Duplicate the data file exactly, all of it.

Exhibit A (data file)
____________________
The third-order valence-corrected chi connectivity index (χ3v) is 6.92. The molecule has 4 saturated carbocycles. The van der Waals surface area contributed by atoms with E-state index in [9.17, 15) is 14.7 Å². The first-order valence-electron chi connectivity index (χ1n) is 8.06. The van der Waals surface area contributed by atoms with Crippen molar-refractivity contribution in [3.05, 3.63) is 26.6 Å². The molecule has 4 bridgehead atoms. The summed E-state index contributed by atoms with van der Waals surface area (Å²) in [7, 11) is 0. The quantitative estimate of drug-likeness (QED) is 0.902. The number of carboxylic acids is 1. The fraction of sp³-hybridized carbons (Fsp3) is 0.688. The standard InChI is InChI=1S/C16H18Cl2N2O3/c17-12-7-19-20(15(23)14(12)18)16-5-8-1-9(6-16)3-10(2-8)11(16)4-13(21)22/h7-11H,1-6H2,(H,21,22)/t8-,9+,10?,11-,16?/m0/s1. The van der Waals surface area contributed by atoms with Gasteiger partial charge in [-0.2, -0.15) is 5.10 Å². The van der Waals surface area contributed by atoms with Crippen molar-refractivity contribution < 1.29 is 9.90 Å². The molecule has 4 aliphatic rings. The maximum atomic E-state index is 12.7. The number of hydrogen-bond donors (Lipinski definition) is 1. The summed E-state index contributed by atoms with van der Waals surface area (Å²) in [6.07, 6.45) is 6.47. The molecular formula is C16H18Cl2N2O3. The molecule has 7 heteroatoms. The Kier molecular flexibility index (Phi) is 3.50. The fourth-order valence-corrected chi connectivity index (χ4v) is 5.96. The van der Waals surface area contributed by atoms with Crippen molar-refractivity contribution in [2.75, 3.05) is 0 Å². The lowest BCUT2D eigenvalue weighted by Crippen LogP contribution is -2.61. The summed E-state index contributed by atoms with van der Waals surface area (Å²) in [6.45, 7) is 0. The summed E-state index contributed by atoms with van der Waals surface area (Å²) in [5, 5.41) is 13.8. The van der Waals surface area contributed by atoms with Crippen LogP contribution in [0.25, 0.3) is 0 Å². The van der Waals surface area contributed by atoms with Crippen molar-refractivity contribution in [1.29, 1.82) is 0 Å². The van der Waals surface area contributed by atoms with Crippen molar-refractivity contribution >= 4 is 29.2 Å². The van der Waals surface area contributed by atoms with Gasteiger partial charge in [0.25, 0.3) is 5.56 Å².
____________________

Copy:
The third-order valence-corrected chi connectivity index (χ3v) is 6.92. The molecule has 4 saturated carbocycles. The van der Waals surface area contributed by atoms with E-state index in [9.17, 15) is 14.7 Å². The first-order valence-electron chi connectivity index (χ1n) is 8.06. The van der Waals surface area contributed by atoms with Crippen molar-refractivity contribution in [3.05, 3.63) is 26.6 Å². The molecule has 4 bridgehead atoms. The summed E-state index contributed by atoms with van der Waals surface area (Å²) in [7, 11) is 0. The quantitative estimate of drug-likeness (QED) is 0.902. The number of carboxylic acids is 1. The fraction of sp³-hybridized carbons (Fsp3) is 0.688. The standard InChI is InChI=1S/C16H18Cl2N2O3/c17-12-7-19-20(15(23)14(12)18)16-5-8-1-9(6-16)3-10(2-8)11(16)4-13(21)22/h7-11H,1-6H2,(H,21,22)/t8-,9+,10?,11-,16?/m0/s1. The van der Waals surface area contributed by atoms with Gasteiger partial charge in [-0.2, -0.15) is 5.10 Å². The van der Waals surface area contributed by atoms with Crippen molar-refractivity contribution < 1.29 is 9.90 Å². The molecule has 4 aliphatic rings. The maximum atomic E-state index is 12.7. The number of hydrogen-bond donors (Lipinski definition) is 1. The summed E-state index contributed by atoms with van der Waals surface area (Å²) in [6.07, 6.45) is 6.47. The molecular formula is C16H18Cl2N2O3. The molecule has 7 heteroatoms. The Kier molecular flexibility index (Phi) is 3.50. The fourth-order valence-corrected chi connectivity index (χ4v) is 5.96. The van der Waals surface area contributed by atoms with Crippen molar-refractivity contribution in [2.75, 3.05) is 0 Å². The lowest BCUT2D eigenvalue weighted by Crippen LogP contribution is -2.61. The summed E-state index contributed by atoms with van der Waals surface area (Å²) in [6.45, 7) is 0. The summed E-state index contributed by atoms with van der Waals surface area (Å²) in [5, 5.41) is 13.8. The van der Waals surface area contributed by atoms with Crippen LogP contribution in [0.25, 0.3) is 0 Å². The van der Waals surface area contributed by atoms with Crippen molar-refractivity contribution in [1.29, 1.82) is 0 Å². The van der Waals surface area contributed by atoms with Crippen molar-refractivity contribution >= 4 is 29.2 Å². The van der Waals surface area contributed by atoms with Gasteiger partial charge in [0.25, 0.3) is 5.56 Å².